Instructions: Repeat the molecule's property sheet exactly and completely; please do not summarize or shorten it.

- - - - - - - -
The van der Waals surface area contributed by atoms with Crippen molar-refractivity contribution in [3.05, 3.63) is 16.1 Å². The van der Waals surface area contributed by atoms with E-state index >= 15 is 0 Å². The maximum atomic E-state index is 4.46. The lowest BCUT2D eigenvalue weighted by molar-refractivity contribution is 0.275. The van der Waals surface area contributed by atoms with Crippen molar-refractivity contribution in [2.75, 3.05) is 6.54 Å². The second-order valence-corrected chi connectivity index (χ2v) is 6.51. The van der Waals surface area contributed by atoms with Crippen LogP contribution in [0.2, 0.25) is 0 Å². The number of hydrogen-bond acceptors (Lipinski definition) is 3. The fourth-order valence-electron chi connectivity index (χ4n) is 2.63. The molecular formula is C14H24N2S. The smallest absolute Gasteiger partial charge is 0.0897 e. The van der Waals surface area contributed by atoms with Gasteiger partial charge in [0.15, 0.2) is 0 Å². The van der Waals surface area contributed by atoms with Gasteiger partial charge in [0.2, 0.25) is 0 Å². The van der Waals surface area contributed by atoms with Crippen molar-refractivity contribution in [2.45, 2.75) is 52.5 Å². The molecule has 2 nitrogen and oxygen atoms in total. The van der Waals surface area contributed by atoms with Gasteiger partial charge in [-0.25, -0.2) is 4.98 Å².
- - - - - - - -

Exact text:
The van der Waals surface area contributed by atoms with Crippen molar-refractivity contribution in [3.05, 3.63) is 16.1 Å². The van der Waals surface area contributed by atoms with E-state index >= 15 is 0 Å². The maximum atomic E-state index is 4.46. The lowest BCUT2D eigenvalue weighted by molar-refractivity contribution is 0.275. The van der Waals surface area contributed by atoms with Crippen molar-refractivity contribution in [2.75, 3.05) is 6.54 Å². The second-order valence-corrected chi connectivity index (χ2v) is 6.51. The van der Waals surface area contributed by atoms with Crippen LogP contribution in [0.2, 0.25) is 0 Å². The number of hydrogen-bond acceptors (Lipinski definition) is 3. The fourth-order valence-electron chi connectivity index (χ4n) is 2.63. The molecular formula is C14H24N2S. The smallest absolute Gasteiger partial charge is 0.0897 e. The van der Waals surface area contributed by atoms with Gasteiger partial charge in [0.15, 0.2) is 0 Å². The van der Waals surface area contributed by atoms with Gasteiger partial charge in [0.2, 0.25) is 0 Å². The van der Waals surface area contributed by atoms with Crippen molar-refractivity contribution in [2.45, 2.75) is 52.5 Å². The molecule has 2 nitrogen and oxygen atoms in total. The van der Waals surface area contributed by atoms with Gasteiger partial charge in [-0.25, -0.2) is 4.98 Å².